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Primate 'filled with much hope'

By Leigh Anne Williams on July, 05 2013


Archbishop Fred Hiltz, primate of the Anglican Church of Canada, addresses the members of General Synod. Photo: Art Babych


Archbishop Fred Hiltz, primate of the Anglican Church of Canada, delivered a presidential address to the members of General Synod that offered snapshots of what’s happening in the church across the country, some of the challenges that lie ahead and the reasons why he is full of hope.

Hiltz began by sharing a few highlights from across the country. In Winnipeg, St. Matthew’s Anglican Church is transforming its historic buildings to include 25 units of affordable rental housing, a neighbourhood resource centre and a worship space.

The Northern Ontario Area Mission is asking this General Synod to consent to the creation of a new diocese in northern Ontario. “Hope abounds in these First Nations communities—the dream of the elders taking on flesh and bone and soul and spirit,” said the primate.

The primate travelled to the diocese of Edmonton when it launched its 100th centenary celebrations at Pentecost. About 1,300 Anglicans from across the diocese attended a praise and prayer event at the Winspear Centre concert hall in Edmonton.

Hiltz said he rejoices that the Five Marks of Mission “have become household language in the family of our church." New generations of Anglicans will be able to learn about them in a new Sunday school curriculum, ‛The Compendium of the Church Mice.’  

He also praised the work of The Primate’s Commission on Theological Education, which has produced a report on the qualities, skills and charisms that can reasonably be expected of those called to priestly ministry. “I believe it holds great hope for consistency of standards across the church. I trust the Synod will heartily endorse the report and its several recommendations. “

Also in keeping with decisions from General Synod 2010, the primate said he convened a national consultation to “identify desirable changes in the structures of the General Synod, that would enable the national church to effectively carry out its national and international ministries." That consultation was held in January and facilitated by Janet Marshall. The report from a steering group, “Embodying God’s Call,” is to be presented to General Synod.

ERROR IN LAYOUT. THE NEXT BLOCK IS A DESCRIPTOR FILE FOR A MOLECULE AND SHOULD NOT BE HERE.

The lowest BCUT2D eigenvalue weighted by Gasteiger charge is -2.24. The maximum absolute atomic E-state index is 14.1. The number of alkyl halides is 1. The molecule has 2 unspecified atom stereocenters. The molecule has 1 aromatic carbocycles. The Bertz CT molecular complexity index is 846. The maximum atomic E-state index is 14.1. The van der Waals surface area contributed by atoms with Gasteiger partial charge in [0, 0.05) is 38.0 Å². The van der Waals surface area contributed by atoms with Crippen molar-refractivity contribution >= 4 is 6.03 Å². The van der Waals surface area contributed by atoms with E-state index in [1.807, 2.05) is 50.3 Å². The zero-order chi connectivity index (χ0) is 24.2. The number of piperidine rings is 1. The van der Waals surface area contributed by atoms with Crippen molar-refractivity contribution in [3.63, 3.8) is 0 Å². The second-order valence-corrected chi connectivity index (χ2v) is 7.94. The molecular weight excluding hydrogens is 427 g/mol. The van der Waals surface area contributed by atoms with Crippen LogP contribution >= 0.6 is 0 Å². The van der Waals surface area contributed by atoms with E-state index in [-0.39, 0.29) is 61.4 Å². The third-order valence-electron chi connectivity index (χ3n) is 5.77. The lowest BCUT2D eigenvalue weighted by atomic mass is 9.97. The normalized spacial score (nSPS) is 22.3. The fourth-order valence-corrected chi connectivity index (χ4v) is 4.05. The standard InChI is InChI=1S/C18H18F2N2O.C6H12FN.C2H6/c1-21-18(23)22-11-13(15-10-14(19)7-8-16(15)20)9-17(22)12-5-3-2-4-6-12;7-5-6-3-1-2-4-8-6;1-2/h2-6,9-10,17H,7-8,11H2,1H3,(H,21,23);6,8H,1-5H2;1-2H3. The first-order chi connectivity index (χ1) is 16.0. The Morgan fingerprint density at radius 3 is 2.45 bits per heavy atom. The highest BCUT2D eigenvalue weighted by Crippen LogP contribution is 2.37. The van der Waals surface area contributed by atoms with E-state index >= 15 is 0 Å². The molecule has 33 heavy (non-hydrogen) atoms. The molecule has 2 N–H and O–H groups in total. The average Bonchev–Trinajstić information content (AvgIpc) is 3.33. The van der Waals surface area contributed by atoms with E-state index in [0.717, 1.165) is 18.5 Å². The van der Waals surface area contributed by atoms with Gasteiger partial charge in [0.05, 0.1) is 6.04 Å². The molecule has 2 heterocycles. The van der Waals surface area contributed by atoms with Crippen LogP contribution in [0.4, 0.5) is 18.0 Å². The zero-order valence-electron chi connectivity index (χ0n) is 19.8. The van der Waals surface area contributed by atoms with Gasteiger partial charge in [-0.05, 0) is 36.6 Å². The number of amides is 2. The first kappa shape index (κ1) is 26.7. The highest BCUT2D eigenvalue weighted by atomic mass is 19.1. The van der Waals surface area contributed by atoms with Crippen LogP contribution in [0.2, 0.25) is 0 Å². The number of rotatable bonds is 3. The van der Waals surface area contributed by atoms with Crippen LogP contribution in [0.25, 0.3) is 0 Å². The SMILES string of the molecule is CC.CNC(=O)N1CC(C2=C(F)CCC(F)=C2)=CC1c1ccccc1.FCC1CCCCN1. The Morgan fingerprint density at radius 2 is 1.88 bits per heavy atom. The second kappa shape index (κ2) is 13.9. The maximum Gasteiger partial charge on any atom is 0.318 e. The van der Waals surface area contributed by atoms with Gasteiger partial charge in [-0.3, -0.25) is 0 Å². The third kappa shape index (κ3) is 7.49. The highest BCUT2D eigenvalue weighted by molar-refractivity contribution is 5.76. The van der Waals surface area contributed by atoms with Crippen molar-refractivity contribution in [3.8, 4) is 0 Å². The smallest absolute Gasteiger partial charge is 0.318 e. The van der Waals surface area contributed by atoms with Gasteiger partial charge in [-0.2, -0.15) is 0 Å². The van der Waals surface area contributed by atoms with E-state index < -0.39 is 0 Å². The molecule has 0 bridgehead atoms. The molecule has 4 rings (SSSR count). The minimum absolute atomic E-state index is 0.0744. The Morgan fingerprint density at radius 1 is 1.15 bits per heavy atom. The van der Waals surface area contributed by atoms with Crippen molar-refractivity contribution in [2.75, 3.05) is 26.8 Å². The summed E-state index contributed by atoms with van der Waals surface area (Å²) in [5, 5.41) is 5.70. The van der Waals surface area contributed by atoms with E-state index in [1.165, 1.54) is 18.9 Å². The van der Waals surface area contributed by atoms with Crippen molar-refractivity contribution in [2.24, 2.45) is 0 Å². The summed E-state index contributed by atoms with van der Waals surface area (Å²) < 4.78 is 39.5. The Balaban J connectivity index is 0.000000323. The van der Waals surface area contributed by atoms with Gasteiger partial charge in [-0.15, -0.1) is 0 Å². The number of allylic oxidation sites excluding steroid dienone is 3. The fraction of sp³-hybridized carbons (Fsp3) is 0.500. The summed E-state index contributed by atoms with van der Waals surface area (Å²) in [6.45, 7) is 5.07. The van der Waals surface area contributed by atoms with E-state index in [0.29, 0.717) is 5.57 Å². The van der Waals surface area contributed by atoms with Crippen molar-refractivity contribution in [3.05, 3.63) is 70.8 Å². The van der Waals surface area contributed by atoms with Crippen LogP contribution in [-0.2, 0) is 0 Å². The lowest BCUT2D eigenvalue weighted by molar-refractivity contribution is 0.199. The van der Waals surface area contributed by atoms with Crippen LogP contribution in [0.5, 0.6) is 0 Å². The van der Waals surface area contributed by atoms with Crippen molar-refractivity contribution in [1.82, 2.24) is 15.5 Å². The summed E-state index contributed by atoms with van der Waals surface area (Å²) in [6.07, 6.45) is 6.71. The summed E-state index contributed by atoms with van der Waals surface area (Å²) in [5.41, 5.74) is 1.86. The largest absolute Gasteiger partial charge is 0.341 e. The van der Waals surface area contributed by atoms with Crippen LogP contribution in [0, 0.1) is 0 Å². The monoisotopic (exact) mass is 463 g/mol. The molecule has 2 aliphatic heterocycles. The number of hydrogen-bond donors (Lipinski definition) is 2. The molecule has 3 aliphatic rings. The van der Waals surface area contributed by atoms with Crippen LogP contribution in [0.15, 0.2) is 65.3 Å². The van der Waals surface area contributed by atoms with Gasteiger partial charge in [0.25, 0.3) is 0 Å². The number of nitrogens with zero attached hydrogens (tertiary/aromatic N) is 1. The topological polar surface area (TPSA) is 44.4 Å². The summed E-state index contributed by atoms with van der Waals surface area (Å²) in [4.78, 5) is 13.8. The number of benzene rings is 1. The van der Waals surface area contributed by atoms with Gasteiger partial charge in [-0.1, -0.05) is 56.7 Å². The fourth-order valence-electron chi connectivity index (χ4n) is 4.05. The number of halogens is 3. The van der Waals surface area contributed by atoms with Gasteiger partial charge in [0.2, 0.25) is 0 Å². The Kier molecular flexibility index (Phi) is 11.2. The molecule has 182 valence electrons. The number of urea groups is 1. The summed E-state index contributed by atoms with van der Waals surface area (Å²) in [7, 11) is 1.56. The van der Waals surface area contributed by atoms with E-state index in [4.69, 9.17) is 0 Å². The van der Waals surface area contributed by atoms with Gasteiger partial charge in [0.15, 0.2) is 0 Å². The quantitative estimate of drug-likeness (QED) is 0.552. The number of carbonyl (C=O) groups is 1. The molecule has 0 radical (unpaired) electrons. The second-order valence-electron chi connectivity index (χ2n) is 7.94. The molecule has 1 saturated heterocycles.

Hiltz paid tribute to all those who serve in the north. “While all our ministries across the whole church are sacrificial in nature, those who serve in the north make particular sacrifices. They live with challenges in geography, huge distances between communities, issues associated with isolation, the high cost of food, particularly perishable food and numerous social challenges. Bishops and clergy receive a bare minimum stipend. Many clergy receive no stipend. I can only stand in awe of their deep devotion to Christ, their labours of love among those they serve.”

The primate said he thought there is still some distance to go, but he believes the church is making “good progress” in walking with indigenous peoples. 

This year marks the 20th anniversary of the church’s apology for its role in running Indian residential schools. National Indigenous Anglican Bishop Mark MacDonald and the Anglican Council of Indigenous Peoples have advised the primate on ways to mark the anniversary. Plans are being made to pay tribute to Archbishop Michael Peers “for his leadership, which was truly humble and holy, compassionate and courageous, far-sighted and firm. He set us on a trajectory toward healing and reconciliation from which we have not, nor ever will, turn back,” Hiltz explained.

The primate said he is also prepared to establish a commission that will follow through on actions associated with the repudiation of the Doctrine of Discovery by General Synod 2010, but that he has prayerfully discerned that the mandate should be broadened. The primate said the commission should also examine a question posed by Truth and Reconciliation Commission chair Justice Murray Sinclair to all parties in the Indian Residential Schools Settlement Agreement, “What is reconciliation?” It should also consider “the church’s commitment to addressing longstanding injustices borne by indigenous peoples in Canada” and racism within our society.

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By Leigh Anne Williams| July, 05 2013

About the Author

Leigh Anne Williams

Leigh Anne Williams

Leigh Anne Williams joined the Anglican Journal in 2008 as a part-time staff writer. She also works as the Canadian correspondent for Publishers Weekly, a New York-based trade magazine for the book publishing. Prior to this, Williams worked as a reporter for the Canadian bureau of TIME Magazine, news editor of Quill & Quire, and a copy editor at The Halifax HeraldThe Globe and Mail and The Bay Street Bull

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